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Port: Trumpism isn't aging well

His slogan may as well have gone from "Make America Great Again" to "Make Trump Great Again."

Protesters storm the U.S. Capitol on the second day of pro-Trump events on Wednesday, Jan. 6, 2021, in Washington, D.C.
Protesters storm the U.S. Capitol on the second day of pro-Trump events fueled by then-President Donald Trump's continued claims of election fraud in an to overturn the results before Congress finalizes them in a joint session of the 117th Congress on Wednesday, Jan. 6, 2021, in Washington, D.C.
Kent Nishimura / Los Angeles Times / TNS
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MINOT, N.D. — Since the 2016 election, North Dakota has been one of the most consistently pro-Trump states in the union. Even now, according to polling data from multiple surveys that I've seen but am not at liberty to share in detail, the disgraced former president remains popular among North Dakotans.

But is there evidence that Trumpism has gone a bit moldy?

Trump's rallies — featuring the man himself doing his insult comedy routine at the podium surrounded by various hangers-on and wannabes — have been a key to his success as a politician. This weekend, in Arizona, he held his first rally of 2022, and his first since the anniversary of the Jan. 6, 2021, riot which saw his supporters storm the U.S. Capitol in an attempt to overturn the 2020 election.

I watched, and have read the various accounts, and couldn't help but feel a sense of ennui.

Columnist Matt Lewis, who circa 2004 was a campaign manager for North Dakota U.S. Senate candidate Duane Sand, had a similar reaction. “Call it the Andrew Dice Clay conundrum,” he writes for the Daily Beast. “If your entire schtick is based on shock value, eventually the audience grows inured, and the lack of substance becomes embarrassingly plain.”

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“An old rock band can get away with playing the same hits over and over," Lewis continues, "but provocative clowns like Trump need fresh material to stay relevant.”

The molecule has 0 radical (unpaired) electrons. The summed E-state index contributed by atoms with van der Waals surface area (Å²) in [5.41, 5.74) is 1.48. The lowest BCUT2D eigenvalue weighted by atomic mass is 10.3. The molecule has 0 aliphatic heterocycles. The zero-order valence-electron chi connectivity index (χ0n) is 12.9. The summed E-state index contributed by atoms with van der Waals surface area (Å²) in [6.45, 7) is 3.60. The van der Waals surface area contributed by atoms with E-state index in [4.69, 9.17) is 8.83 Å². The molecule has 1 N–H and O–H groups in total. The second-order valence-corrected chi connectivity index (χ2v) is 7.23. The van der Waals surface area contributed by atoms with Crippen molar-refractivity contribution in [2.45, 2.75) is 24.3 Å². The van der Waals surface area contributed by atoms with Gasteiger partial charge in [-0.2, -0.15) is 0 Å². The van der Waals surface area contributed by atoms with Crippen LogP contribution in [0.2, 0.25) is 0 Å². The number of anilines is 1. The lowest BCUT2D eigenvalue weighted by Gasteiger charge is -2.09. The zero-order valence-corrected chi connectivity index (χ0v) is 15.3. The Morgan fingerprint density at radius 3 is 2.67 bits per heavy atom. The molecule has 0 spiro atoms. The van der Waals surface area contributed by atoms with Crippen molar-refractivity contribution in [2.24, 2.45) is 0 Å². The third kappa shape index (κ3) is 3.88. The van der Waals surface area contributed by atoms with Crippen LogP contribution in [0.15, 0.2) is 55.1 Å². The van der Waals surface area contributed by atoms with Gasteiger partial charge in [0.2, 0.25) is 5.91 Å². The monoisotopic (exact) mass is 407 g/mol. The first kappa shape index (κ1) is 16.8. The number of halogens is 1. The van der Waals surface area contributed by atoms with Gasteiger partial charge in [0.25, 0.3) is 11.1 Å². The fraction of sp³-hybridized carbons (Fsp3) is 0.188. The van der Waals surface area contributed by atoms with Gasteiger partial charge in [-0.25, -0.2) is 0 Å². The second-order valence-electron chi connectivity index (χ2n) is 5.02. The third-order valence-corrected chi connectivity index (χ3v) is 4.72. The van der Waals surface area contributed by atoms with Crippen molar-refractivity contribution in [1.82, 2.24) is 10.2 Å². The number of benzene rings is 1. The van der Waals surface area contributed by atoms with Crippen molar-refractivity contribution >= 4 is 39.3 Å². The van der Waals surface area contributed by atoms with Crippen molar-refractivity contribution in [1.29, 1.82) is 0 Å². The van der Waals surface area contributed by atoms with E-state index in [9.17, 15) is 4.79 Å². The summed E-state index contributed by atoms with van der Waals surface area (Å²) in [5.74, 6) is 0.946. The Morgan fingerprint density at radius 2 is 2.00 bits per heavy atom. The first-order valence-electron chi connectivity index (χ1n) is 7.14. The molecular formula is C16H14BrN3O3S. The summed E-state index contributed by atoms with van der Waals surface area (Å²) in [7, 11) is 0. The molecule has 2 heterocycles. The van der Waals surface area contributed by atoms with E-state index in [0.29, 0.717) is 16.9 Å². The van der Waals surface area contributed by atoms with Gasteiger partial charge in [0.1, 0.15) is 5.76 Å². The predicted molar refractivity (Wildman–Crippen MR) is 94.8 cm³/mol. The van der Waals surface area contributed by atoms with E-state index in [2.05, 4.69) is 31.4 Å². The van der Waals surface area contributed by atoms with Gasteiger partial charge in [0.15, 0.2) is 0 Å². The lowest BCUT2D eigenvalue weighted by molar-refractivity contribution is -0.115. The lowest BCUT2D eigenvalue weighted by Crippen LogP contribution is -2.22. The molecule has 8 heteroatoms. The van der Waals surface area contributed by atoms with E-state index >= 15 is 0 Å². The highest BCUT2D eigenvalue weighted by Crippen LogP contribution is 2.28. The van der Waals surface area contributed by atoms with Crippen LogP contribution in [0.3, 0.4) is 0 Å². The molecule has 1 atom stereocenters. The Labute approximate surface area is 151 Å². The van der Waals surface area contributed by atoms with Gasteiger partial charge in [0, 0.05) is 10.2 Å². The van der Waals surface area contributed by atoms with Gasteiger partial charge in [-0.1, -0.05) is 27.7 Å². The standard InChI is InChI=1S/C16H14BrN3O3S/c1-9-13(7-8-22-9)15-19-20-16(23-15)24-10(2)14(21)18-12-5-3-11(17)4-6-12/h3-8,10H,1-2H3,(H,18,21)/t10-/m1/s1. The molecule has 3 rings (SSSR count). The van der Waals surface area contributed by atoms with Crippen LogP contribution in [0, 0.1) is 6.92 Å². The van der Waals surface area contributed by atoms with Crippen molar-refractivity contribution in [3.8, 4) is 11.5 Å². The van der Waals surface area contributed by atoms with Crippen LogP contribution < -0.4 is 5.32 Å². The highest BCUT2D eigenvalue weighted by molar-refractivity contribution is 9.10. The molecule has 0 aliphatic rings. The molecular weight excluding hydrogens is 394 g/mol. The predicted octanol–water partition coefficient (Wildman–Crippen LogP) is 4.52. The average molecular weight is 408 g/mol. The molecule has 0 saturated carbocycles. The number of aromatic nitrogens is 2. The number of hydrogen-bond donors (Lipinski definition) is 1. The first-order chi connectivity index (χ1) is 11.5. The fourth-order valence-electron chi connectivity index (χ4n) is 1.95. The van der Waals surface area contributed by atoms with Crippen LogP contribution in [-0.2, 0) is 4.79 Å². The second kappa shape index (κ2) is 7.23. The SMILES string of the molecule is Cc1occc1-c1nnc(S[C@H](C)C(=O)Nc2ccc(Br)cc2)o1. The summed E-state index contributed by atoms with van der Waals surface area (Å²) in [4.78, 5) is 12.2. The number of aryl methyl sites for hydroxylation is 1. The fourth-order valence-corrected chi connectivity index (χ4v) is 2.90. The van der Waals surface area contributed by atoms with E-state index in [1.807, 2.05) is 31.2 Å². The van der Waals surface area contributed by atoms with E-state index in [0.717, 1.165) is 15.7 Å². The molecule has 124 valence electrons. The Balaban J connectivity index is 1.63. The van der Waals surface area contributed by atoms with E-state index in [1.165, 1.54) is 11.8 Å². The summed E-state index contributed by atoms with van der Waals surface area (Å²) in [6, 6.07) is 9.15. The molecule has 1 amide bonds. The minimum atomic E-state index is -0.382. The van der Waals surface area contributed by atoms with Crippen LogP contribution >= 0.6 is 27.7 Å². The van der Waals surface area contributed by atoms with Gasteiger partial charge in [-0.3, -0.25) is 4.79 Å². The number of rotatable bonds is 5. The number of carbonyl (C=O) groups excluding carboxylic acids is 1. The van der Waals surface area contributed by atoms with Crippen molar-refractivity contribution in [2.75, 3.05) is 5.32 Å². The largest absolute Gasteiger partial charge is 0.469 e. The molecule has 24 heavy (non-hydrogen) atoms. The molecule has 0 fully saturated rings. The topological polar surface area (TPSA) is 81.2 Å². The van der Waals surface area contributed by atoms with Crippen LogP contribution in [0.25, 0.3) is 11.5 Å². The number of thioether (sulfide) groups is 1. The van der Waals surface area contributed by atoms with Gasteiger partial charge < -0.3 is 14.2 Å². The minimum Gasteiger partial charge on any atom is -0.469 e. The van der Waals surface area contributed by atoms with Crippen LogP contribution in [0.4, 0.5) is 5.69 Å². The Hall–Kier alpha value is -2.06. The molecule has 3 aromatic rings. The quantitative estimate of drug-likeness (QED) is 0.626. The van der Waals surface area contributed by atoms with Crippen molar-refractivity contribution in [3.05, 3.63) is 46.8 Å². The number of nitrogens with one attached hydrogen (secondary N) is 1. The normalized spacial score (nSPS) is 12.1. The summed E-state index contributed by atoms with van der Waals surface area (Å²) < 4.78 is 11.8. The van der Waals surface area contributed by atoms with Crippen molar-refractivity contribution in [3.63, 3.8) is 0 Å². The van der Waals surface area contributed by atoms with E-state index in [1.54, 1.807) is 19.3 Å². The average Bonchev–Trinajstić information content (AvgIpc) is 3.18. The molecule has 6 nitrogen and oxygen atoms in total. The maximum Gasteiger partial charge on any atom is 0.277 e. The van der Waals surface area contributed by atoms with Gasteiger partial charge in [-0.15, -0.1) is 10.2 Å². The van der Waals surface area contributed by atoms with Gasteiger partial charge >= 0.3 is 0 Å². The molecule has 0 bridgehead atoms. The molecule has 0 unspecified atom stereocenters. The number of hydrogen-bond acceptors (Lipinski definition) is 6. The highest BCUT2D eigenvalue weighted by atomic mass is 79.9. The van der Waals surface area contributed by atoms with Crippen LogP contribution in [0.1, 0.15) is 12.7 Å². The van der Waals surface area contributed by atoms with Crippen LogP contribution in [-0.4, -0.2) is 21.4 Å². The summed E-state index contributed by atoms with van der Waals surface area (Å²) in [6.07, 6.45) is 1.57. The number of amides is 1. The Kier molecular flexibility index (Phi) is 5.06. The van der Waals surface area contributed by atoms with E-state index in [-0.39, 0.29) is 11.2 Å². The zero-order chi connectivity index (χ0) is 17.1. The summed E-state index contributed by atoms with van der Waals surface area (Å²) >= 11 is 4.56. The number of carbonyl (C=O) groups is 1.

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If conservatives could set aside "great replacement" fear-mongering, and start believing in conservative ideas again, they might find they could win over a lot of immigrants they're being told to be afraid of.

When Trump first ran in 2016 he was a blank slate. He had no track record in elected office and spoke in generalities that appealed to tens of millions of voters. He promised to restore our country to safety and prosperity again.

Then he got into office, achieved very little, fomented division and rancor during every day of his term, and lost ugly to Joe Biden, a doddering relic, a milquetoast leftover from the Obama administration that had been in the refrigerator too long.

Trump is now demanding that the voters do something for him.

We are to restore him to the elected office he claims, falsely, he was cheated of.

His slogan may as well have gone from "Make America Great Again" to "Make Trump Great Again."

That may seem like a winning strategy when you're at the center of a cult of personality, but if Trump is on the ballot again in 2024, what are voters going to care about more? The former president's wounded ego, or inflation? And the economy? And the myriad other issues facing our people?

It's telling that Trump is increasingly finding himself surrounded by figures from the lunatic fringe of politics.

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Pillow impresario Mike Lindell was in Arizona with Trump. Not long before, Lindell was on one of those quack conservative media channels created to exploit Americans caught up in Trumpism claiming to have so much evidence of election fraud from 2020 that hundreds of millions of Americans may have to go to jail.

But while cranks like Lindell are still in Trump's inner circle, he's feuding with a host of successful Republican politicians. During his Saturday rally, Trump told Arizonans the Republican governor they elected, Doug Ducey, is a “terrible representative of your state." Not long before the rally he had Sen. Mike Rounds, a South Dakota Republican, in his crosshairs for arguing that the 2020 election wasn't stolen.

Congressman Dan Crenshaw, a conservative Texas Republican, was attacked by one of the other speakers at Trump's rally.

Even Florida Gov. Ron DeSantis, who is about as Trumpy of a governor as you'll find in the United States, is on Trump's enemies list for refusing to rule out a 2024 run of his own.

Trump ripped DeSantis for refusing to divulge his booster vaccine status, and DeSantis fired back by suggesting that Trump hadn't handled the COVID-19 pandemic well while in office.

People like Crenshaw, Rounds, and DeSantis represent a broad spectrum of Republicans. Yet they're increasingly finding themselves united by Trump's ire.

At some point, Republican voters are going to wonder which side they're going to be on? Will it be with Trump and kooks like Lindell, Rep. Marjorie "Jewish Space Lasers" Greene, and Rep. Matt Gaetz, whose former girlfriend is currently testifying before a federal grand jury in an investigation into his alleged sex crimes?

To paraphrase Willie Nelson , look around you Trump supporters. Look at the faces that you see in Trump's movement.

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Are you sure this is where you want to be?

Opinion by Rob Port
Rob Port is a news reporter, columnist, and podcast host for the Forum News Service. He has an extensive background in investigations and public records. He has covered political events in North Dakota and the upper Midwest for two decades. Reach him at rport@forumcomm.com. Click here to subscribe to his Plain Talk podcast.
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